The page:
On the face of it, this seems ridiculous. The Google Play store used by most Android phones has vastly more titles, both free-to-play and AAA “core gaming” releases, than any mobile platform save iOS. Plus, it has more widespread controller support, to the point where you can buy accessories for it at GameStop.
So what does the Windows Phone OS have going for it when it comes to gaming, and why should you consider getting a Windows phone … even if you already have an Android device?
I’m not just talking Solitaire and Minesweeper, either, although Windows Phone certainly has those. I mean Microsoft Studios exclusives like Crimson Dragon: Side Story, sci-fi Diablo-like The Harvest, quirky/cute puzzler Ilomilo, and twinstick shooter Halo: Spartan Assault. Windows Phone may not have every AAA mobile release, but you won’t find these games on Android, period.
Xbox Live integration
Yes, you can see and customize your Xbox Live avatar, and earn reward items for it for playing Windows Phone games. You can also unlock achievements, and play multiplayer. A typical Windows Phone Xbox game has around 200 gamerscore to collect, and while some games rely on in-app purchases to unlock all of them, most of the ones that I’ve played don’t.
Xbox Smartglass and Project My Screen
In a nutshell, your Windows Phone can act like a remote for your Xbox 360 or Xbox One consoles. And with the new Project My Screen feature in Windows Phone 8.1, you can connect your phone to your Windows PC by a USB cable, and mirror your screen on your monitor.
Ability to store games and saved games on SD card
A big problem that I’ve personally had with Android gaming is that your save files do not persist. A handful of games have online saves, but most don’t, including most of the aforementioned AAA titles. And while you can store an app’s data on a microSD card, it’s a lot more of a kludge than on Windows Phone, and many of the latest Android devices don’t have a memory card slot at all.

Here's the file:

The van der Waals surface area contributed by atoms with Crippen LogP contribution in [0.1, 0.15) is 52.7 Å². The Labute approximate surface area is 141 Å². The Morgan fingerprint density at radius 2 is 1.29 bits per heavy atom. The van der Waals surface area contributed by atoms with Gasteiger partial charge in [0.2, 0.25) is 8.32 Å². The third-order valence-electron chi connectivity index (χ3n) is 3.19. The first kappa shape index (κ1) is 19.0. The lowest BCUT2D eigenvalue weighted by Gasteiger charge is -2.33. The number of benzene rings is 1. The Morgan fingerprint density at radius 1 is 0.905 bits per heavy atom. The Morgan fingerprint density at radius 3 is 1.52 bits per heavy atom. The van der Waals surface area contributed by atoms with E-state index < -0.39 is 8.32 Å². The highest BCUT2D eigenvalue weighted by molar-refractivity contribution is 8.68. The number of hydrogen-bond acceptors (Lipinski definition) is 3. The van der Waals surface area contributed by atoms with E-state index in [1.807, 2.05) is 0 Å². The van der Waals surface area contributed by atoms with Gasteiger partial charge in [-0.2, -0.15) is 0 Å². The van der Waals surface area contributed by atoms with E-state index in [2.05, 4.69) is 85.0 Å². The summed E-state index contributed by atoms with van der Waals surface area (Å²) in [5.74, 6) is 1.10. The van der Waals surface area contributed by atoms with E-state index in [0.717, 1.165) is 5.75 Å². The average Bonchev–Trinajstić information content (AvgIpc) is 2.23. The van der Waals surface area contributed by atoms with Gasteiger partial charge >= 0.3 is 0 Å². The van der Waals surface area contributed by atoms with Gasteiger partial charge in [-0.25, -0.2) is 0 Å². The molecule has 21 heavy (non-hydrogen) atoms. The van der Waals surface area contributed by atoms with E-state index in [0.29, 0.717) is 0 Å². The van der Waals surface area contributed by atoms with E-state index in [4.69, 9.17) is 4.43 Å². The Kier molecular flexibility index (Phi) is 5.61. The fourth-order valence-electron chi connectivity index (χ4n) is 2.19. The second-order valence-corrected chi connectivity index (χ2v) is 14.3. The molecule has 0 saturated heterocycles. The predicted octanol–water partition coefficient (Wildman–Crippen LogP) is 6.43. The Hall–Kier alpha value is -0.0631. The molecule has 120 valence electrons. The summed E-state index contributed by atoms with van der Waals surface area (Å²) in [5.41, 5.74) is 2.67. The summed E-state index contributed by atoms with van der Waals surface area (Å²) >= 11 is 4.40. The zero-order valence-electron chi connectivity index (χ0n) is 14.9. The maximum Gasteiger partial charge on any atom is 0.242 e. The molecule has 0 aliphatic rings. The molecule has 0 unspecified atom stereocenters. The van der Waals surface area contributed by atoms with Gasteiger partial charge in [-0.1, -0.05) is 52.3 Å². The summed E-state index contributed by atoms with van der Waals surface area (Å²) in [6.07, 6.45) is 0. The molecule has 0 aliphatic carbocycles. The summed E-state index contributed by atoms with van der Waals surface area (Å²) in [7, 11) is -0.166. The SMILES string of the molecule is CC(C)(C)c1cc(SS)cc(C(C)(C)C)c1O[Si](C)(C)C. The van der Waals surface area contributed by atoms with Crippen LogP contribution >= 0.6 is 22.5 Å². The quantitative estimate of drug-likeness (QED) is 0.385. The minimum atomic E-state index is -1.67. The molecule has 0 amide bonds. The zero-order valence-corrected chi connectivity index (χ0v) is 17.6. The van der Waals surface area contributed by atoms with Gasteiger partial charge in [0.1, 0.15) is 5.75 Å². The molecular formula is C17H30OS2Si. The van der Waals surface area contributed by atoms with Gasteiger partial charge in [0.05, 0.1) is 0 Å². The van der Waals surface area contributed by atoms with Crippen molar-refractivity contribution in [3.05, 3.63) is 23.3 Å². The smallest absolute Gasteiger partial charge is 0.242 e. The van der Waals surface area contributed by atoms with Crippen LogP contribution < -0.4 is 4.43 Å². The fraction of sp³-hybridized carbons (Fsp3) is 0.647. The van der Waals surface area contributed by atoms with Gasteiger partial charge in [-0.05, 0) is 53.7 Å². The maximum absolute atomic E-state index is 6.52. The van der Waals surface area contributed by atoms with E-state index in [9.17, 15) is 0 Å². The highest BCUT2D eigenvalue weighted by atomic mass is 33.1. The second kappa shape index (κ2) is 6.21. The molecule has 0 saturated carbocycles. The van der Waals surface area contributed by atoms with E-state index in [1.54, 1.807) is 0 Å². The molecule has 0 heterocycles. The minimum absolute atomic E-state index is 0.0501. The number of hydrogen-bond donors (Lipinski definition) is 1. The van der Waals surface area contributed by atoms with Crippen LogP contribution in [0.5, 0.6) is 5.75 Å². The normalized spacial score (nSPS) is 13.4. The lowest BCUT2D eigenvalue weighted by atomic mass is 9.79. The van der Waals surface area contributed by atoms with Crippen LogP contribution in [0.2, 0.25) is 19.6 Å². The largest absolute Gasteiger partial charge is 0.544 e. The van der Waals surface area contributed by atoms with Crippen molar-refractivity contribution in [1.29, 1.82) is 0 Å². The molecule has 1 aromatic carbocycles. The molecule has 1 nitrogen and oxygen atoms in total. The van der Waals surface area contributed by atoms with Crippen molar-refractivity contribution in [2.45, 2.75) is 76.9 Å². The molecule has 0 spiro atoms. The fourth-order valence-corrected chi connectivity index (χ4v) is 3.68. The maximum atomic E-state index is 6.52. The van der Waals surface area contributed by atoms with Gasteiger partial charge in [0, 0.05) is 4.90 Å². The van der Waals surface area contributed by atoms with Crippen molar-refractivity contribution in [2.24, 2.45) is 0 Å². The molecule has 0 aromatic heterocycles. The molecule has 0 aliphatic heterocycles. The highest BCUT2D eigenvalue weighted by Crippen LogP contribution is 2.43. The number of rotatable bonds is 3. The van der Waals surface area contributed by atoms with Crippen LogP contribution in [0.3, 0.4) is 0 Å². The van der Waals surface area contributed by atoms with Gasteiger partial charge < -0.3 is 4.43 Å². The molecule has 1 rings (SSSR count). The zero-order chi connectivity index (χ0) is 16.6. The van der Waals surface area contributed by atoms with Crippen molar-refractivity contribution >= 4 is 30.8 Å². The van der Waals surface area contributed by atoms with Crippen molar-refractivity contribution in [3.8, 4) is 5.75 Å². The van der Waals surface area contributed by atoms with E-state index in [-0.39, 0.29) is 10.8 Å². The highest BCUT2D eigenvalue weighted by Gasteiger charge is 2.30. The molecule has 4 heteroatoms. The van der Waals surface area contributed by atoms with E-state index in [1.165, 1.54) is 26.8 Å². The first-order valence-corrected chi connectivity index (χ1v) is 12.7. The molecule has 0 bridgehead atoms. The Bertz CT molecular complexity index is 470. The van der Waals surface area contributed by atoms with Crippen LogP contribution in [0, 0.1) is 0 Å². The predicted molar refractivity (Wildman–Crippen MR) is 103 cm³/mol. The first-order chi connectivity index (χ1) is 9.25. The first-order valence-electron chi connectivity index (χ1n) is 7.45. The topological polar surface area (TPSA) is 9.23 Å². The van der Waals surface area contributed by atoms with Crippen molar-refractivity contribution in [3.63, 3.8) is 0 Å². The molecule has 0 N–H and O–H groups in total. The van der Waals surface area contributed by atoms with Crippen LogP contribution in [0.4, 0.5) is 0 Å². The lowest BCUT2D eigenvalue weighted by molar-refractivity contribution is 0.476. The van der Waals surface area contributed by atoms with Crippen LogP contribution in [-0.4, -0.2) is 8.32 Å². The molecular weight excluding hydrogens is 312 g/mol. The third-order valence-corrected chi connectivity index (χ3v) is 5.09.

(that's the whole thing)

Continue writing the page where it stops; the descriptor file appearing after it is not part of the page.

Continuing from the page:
Most Windows phones do, however, and with the Windows Phone 8.1 update you can easily store entire games and their save files on your memory card. (If your phone doesn’t have Windows Phone 8.1 yet, check out the Preview for Developers app.)
Extremely low cost of entry
You can buy an Android phone for $50 at the grocery store. But what you get for your money will run an outdated version of the OS and have basically no room for games … not that it’d have the processing power to run them anyhow.
In the Windows Phone world, however, $59 will get you an off-contract Nokia Lumia 520, with a 4-inch screen, a dual-core processor, and 8 GB of built-in storage plus a microSD slot. Its 512 MB of RAM places certain titles, like NOVA 3 and Mass Effect: Infiltrator, out of reach. But I’ve personally played Asphalt 7 and Halo: Spartan Assault on mine, and except for the loading times the performance compares favorably to my 2012 Nexus 7.
If you’re already an Xbox gamer, it’s worth checking out Windows Phone for the exclusives alone. And who knows? You might find that you like it better than your Android device, even for gaming.